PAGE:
Like any type of writing, RP has many cliches that you will encounter the longer you do it. The most common is the “Mary Sue” (female) or “Marty Stu” (male). These are characters who are idealized versions of themselves. They are the best at everything and all around super special snowflakes who often represent person the author wishes they could be. We all want to be super beautiful, super intelligent, and super powerful in all ways. It’d be great if we were because then we wouldn’t have to face all our mundane problems, right?

Wrong.

While RP is a form of escapism, we should not be looking at it as a way to accomplish straightforward wish-fulfillment at all times. That makes it boring for your partner(s) and leaves your character no room to grow. The reason a Mary Sue is so reviled, other than the fact that they are cliché and frustrating to deal with, is that they must be the center of the story. This presents a problem because, from every player’s viewpoint, their character will always be the main character in their story. If everyone in the room is “the best” then there is going to be argument about who is the better best and the bestest better best and… You can see where this is going.

Another problem with Mary Sues is that they have nowhere to grow. If they are all perfect and poised at all times without flaws of any kind other than “too nice” or “too sexy” then what possible story could they have to develop them? They have no flaws. Think of it this way: if you watched a movie about a man having a perfect day with no conflict and no negativity and no difficulty whatsoever would you enjoy the movie? I’m going to guess the answer to that question is no. The heart and soul of a good story is conflict. Without conflict – internal and external – you are not going to be able to build your character, and the goal of any good storyteller is to develop and build the characters in the story.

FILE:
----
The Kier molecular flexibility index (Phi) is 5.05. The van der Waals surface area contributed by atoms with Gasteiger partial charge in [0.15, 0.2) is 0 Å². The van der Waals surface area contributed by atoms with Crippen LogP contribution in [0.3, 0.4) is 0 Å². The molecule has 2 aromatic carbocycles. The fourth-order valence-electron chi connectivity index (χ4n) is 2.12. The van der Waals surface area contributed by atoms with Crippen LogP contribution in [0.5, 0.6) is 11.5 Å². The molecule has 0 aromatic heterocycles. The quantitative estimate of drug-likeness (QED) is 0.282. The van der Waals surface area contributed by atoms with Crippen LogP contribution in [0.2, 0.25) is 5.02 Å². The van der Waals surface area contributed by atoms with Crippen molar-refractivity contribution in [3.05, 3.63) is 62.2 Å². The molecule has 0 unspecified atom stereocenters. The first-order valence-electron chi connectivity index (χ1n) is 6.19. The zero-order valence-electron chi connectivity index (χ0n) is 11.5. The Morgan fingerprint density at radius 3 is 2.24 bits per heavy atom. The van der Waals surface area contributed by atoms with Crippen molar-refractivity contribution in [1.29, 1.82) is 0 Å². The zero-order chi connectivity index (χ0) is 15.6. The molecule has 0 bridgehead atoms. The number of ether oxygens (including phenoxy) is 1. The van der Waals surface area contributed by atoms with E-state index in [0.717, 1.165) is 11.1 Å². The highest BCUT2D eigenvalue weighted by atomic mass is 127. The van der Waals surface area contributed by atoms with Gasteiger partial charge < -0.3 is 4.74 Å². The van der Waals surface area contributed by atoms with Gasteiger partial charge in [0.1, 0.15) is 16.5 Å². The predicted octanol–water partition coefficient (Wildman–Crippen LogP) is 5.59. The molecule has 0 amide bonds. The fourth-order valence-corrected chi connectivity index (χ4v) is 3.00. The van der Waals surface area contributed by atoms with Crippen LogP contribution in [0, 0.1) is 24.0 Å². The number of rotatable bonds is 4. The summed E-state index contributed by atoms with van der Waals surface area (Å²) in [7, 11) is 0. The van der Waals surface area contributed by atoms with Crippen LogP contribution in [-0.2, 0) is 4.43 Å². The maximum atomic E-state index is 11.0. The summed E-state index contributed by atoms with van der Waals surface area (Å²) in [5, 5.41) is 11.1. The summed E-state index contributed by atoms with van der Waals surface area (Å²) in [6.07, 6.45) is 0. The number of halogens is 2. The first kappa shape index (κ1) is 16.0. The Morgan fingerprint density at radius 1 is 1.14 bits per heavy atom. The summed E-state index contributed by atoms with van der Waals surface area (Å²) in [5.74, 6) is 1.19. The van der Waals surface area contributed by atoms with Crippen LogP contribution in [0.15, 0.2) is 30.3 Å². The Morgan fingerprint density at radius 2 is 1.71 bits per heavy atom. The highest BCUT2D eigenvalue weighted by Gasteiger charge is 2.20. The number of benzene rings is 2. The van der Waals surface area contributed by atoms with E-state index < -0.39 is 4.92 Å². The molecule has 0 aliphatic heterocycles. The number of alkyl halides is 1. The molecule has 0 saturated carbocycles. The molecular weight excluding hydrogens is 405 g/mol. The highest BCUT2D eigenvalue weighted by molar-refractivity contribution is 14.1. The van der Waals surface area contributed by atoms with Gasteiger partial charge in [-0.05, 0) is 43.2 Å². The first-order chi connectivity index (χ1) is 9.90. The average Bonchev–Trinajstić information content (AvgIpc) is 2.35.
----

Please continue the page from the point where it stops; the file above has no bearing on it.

Character flaws should also be real. If I were to be honest about myself and really listed my flaws there would be a pretty significant list. I challenge you to do the same. Everyone has flaws and shortcomings. And those flaws aren’t that we are “too nice” and “too sexy” and “too pretty”. Those flaws are things like being cowards, being jealous, being depressed, being broken. We all have problems. And that is okay. We aren’t perfect, and if we are going to create characters who will be compelling for others we need to create characters just as broken as we are.

The reason for this isn’t just because realism is important and having disadvantages is often more important than having advantages. The point of playing a character, or writing about that character, is to have them grow. If you look at most fantasy epics (or sci-fi, even), you will note that the main character often comes from humble beginnings.

  • The farm boy who gets swept into a great adventure (Luke Skywalker; Star Wars)
  • The man living quietly who is forced to leave his comfort zone (Bilbo Baggins; The Hobbit)
  • An abused boy whose life is turned around when his true nature is revealed to him (Harry Potter; Harry Potter Series)
  • A young native boy whose destiny calls him on a great quest (Atreyu; The Neverending Story)
  • The school boy who was bitten by an insect in a chance encounter and developed powers (Peter Parker; Spider-Man)
  • A young woman whose father is called to war, and she takes his place and becomes a general (Fa Mulan; Mulan)
  • Two young girls and their brothers who stumble into a magical world and end up as kings and queens. (Lucy, Susan, Edmund, and Peter Pevensey; The Chronicles of Narnia)

Are you seeing a trend? Now, your character can start out a prince/princess or whatever you want, but these characters develop over these stories. They don’t start out perfect and become more than they were when they left home. Developing is the key. If your character starts out at the top with nowhere to go then you will get bored of playing them, and others will be bored playing with you.

Another important fact of having imperfections in your character is it allows other characters opportunities to shine. Roleplay is a cooperative story. You cannot be the hero all the time, and your weaknesses give other people the chance to show their strengths.

For example, I have a character who is an extremely powerful combat character almost to the point of being over-powered for general play. In balance, I have her ignorant about everything but combat. She cannot cook, she cannot hunt, she cannot read or write, and she cannot fend for herself well. While in combat she shines and is capable of doing extreme amounts of damage, but in daily life she needs someone else to help her guide her way. She is awkward in social situations and unskilled in handling interpersonal conflict and struggle. In short – anywhere but the battlefield she is crippled and must depend upon other characters’ help. Her character development has been centered around learning to be a person.

Part of the fun of roleplay is developing your character and helping them grow over the course of their story. If you make a character with no room you are not only going to frustrate those around you, you are going to lose out on one of the best parts of writing. Don’t write yourself into a perfect little box – come out and play!

Advertisements